The Quran mentions the word slavery in at least twenty-nine of its verse. Most of these are Medinan and refer to the status of slaves. They talk about manumission and sexual relations. The references to slavery mainly contain broad and general propositions of an ethical nature rather than specific legal formulations.
The Quran uses the past tense when describing slavery, referring only to those living in bondage at the time of revelation. It meant that slavery was never compatible with the commandments of the Quran. The Quran did not promote slavery or praised it or condoned it.
The Qur'an recognized the existence of the practice of inequality between a master and a slave. It acknowledged the norms about the rights of the former over the latter. But the divine guidance stated that from a spiritual perspective, "the slave has the same value as the free man and the same humanity as the master." It was not an endorsement of the institution; rather, it was a reminder that slavery is against human dignity.
The Quran urged kindness to the slave and recommended their liberation by purchase or manumission. The freeing of slaves is recommended both for the expiation of sins and pure benevolence. It exhorted masters to allow slaves to earn or purchase their freedom. The idea was to lead the community to a slave-free world.
The Qur'an, however, did not consider slaves to be mere chattels; It acknowledged their humanity in references to their beliefs, their desire for manumission, and their feelings about being forced into prostitution and forced labor. In one case, the Qur'an referred to master and slave with the same word, rajul. Later, interpreters presumed slaves to be spiritual equals of free Muslims. For example, verse 4:25 urged believers to marry 'believing maids that one owned' and then stated: "The one of you is as the other," which the Jalaalayn interpreted as "You and they are equal in faith, so do not refrain from marrying them." The divine guidance recognized the human aspect of slaves by referencing them as members of the private household, sometimes along with wives or children.
The purpose was not to promote or sustain slavery but to eliminate it. It took Muslims some 1400 years to realize this intent, and now slavery is completely abolished legally in all countries, including the Muslim majority countries.
On having multiple wives, there is only one verse in the Quran, referring to polygamy.
"And if you have reason to fear that you might not act equitably towards orphans, then marry from among [other] women such as are lawful to you - [even] two, or three, or four. But if you have reason to fear that you might not be able to treat them with equal fairness, then [only] one - or [from among] those you rightfully possess. It will make it more likely that you will not deviate from the right course." (Surah an Nisaa - Women, 4:3).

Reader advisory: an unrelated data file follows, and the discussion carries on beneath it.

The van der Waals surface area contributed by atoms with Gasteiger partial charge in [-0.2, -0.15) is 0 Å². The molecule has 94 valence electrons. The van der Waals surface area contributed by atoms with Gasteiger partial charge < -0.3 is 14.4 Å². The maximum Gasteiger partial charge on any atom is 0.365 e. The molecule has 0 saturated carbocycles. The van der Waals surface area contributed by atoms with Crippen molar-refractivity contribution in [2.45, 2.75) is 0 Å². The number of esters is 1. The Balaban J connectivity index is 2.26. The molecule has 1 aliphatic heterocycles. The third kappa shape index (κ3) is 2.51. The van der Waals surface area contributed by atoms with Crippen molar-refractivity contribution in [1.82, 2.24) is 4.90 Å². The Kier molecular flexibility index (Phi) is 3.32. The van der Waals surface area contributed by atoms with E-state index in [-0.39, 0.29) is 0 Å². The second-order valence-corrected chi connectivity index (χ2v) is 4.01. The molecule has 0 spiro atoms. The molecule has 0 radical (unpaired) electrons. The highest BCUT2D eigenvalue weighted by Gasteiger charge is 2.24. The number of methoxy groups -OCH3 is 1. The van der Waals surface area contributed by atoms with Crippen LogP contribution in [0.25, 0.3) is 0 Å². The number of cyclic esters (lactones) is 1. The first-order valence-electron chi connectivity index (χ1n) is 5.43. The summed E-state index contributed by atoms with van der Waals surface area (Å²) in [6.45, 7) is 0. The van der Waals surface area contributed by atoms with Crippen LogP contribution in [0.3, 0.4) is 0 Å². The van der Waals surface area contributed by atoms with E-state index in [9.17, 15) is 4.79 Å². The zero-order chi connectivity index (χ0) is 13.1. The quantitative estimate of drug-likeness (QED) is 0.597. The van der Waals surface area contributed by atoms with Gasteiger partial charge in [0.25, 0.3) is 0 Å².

This reference to polygamy, or having multiple wives, was discussed as a response to a specific social situation of war-torn society in seventh-century tribal Arabia. The purpose was not on multiplying wives but social justice in the context of the social structures prevalent.
Polygamy was a component of justice in widows' treatment, and it was mainly to offer appropriate care to orphans. Its purpose was to allow widows and orphans to be taken care of in a social structure where women usually did not have independent means of financial support, and orphans did not have any legal status to exist as responsible beings.
But the text was clear that polygamy was only permissible with full equality and justice. But the Quran warned that it would not be possible for a husband to treat all of his wives fairly. It virtually eliminated the possibility of polygamy in practical terms.
If we look at the verse in detail, we find that it talks of dealing with justly with orphans and talks to their male guardians who might assume their guardianship. The guardian was to carry his duties honestly. The marriage was also an option to ensure this. The assumption was that marriage to the orphan would give him a more significant stake in managing the financial responsibility. It did not say that all male guardians must marry their female wards.
The verse also emphasized justice towards wives. The Quran said: "And it will not be within your power to treat your wives with equal fairness, however much you may desire it; and so, do not allow yourselves to incline towards one to the exclusion of the other, leaving her in a state, as it were, of having and not having a husband. But if you put things to rights and are conscious of Him-behold, God is indeed much-forgiving, a dispenser of grace" (Surah an Nisaa- Women, 4:129)
Thus monogamy is the rule for marriages, and polygamy is not relevant in our world today because there are alternative venues available to secure justice.
The irony is in our inability to look at the Quranic verses in a consistent and relevant manner. While practicing slavery for almost 1400 years legally, we have declared it illegal and un-Islamic today. However, on polygamy, despite the Quranic emphasis on equality and justice and having one wife, we still support and find justification for it. It is this practice that the Quran challenged. It clearly states that divine guidance does not serve the interests of a specific group, gender, or race.